Uses and Advantages of Haptic Footwear
As mentioned earlier, the Lechal shoe conceived as a low-cost option for visually impaired people to help them navigate on their own. According to the World Health Organization (WHO), there are around 285 million people with visual impairments, about 90 percent of whom live in low-income areas [source: WHO].
The app has accessibility features that don't require the user to have to look at anything on the screen. As designed now, a person can use the accompanying phone app to input his or her destination before leaving, either using voice commands or foot movements. The wearer can then pocket the smartphone and follow the directions that are sent to the shoes. The app can store common destinations, and for areas that aren't easily accessible via Google Maps, the user can have the shoes map the route and use the foot-tap tagging ability to mark any obstacles.
Common aids for the visually impaired include canes, guide dogs, devices that give audio directions and help from other people. Canes can help a person avoid obstacles, and canes with sensors have even been tested and in some cases made available, but they haven't yet gone so far as to provide directions, so the shoes and cane could work in conjunction. Guide dogs are quite helpful for avoiding obstacles and other dangers, but they're expensive, not accessible to everyone, and there are still some places where they aren't allowed. Audio equipment for the visually impaired can be expensive and cumbersome, and having to listen to audio can distract from important audio cues going on around the pedestrian. They also might be hard to hear under noisy traffic conditions.
With haptic feedback, the user has the advantage of being able to continue to hear what's going on around him or her without audio distraction. And one day, if later models of the shoe incorporate proximity sensing, some people may be able to say goodbye to the cane.
Haptic footwear could prove useful to anyone wishing to be directed without having to stare a phone while walking. Walking while distracted by a phone or other devices is thought to be at least partially responsible for an uptick in pedestrian fatalities that started around 2010 [sources: Liberty Mutual, NHTSA, Shaver]. Plus, most of us already wear shoes, so haptic feedback worked into them should be far more unobtrusive than carrying an extra device.
The Lechal shoes, insoles and their accompanying app can also be used as a fitness-tracking system to track steps, activity type, duration, distance, calories and workout goals. It even includes social elements to let you share fitness and destination information with others. This could make it a viable replacement for dedicated fitness trackers.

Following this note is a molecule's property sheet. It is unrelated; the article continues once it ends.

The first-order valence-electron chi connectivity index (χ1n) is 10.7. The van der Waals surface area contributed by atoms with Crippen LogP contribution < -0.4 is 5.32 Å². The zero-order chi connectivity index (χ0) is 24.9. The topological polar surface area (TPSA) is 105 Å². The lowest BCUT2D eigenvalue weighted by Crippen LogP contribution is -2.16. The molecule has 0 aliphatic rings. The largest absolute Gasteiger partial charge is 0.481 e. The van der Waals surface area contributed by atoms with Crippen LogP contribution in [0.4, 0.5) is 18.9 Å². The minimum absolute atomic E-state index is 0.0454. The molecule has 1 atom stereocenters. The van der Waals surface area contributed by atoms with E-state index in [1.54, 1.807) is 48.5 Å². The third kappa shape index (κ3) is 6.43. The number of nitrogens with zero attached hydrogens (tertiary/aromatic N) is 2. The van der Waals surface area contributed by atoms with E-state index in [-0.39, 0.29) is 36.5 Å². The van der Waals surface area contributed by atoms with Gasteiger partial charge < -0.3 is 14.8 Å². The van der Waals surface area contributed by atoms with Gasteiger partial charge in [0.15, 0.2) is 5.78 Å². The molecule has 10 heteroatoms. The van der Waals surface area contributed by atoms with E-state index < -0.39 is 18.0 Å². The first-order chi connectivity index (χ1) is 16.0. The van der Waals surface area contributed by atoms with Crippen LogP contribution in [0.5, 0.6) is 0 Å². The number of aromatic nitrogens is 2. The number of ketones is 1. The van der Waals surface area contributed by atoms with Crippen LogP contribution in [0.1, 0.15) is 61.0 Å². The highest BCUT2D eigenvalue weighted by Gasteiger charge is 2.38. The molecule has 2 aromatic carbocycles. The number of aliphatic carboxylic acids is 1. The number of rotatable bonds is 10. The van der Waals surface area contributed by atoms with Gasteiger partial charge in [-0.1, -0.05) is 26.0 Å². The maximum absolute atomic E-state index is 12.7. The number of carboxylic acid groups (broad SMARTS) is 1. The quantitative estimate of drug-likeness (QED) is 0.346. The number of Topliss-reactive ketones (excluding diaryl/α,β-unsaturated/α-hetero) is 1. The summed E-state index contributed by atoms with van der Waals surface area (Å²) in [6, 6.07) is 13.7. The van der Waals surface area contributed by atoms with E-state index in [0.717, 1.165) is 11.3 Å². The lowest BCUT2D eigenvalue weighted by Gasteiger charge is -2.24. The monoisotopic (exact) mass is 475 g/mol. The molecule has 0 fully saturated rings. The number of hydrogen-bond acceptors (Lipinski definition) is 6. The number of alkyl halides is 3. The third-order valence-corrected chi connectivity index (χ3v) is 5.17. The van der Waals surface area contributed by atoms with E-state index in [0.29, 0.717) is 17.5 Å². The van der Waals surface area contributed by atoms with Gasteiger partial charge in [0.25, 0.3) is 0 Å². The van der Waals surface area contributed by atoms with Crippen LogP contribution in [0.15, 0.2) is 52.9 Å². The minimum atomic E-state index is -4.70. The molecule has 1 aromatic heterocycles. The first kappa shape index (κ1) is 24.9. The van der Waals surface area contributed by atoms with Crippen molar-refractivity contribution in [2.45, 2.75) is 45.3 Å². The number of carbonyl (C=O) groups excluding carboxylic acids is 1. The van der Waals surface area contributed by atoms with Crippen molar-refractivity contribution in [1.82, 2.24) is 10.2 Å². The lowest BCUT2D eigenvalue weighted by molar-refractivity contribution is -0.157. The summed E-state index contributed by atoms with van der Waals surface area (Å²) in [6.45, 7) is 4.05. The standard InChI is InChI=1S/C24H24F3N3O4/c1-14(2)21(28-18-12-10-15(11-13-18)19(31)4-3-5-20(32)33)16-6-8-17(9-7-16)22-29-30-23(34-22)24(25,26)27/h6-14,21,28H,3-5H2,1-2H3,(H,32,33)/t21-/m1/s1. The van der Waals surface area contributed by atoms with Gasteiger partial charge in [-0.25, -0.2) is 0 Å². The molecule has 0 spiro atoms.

Other Electronic Footwear in the Lab
The founders of Ducere aren't the only ones who've toyed with the idea of turning shoes into electronic devices. But they do appear to be leading the way to bringing haptic footwear to the marketplace.
Another foray into haptic footwear was undertaken by Dhairya Dand of MIT's Media Lab. He developed an insole dubbed SuperShoes that includes three actuators, a touchpad at the toes and a microprocessor. It communicates to an app on a smartphone via Bluetooth, and was designed to learn your routines and tastes, suggest places you might want to visit and provide directions via haptic feedback through the actuators. Unfortunately, there are no current plans to develop the insole for retail.
Some others haven't involved haptics, but they have involved putting processing power into shoes. In 2011, the FCC certified GTX Corp.'s GPS-enabled shoes. The shoes were designed to allow someone to track the wearer of the shoes via a phone app and get an alert if the wearer wandered out of a pre-set area. GPS tracking shoes could be used to locate Alzheimer's patients or children who have wandered off. They could also have other applications, such as fitness tracking.
The KTH Royal Institute of Technology in Stockholm, Sweden, has been working on putting a microprocessor and sensors into the heel of a firefighter's boot, which would work in conjunction with a wireless unit elsewhere on the uniform to make the emergency worker trackable even when under conditions and in areas (including many meters underground) where GPS might fail.
The Fraunhofer Institute for Photonic Microsystems has a shoe in the works that incorporates a microcontroller, radio frequency module, accelerometer, GPS sensor, and a battery to transmit information about a runner's form and technique to a smartphone app. The app would give suggestions for changes to things like foot position, running surface and speed in real-time, and it would send the data to a website for more detailed analysis. They hope to bring the shoes to market in 2015.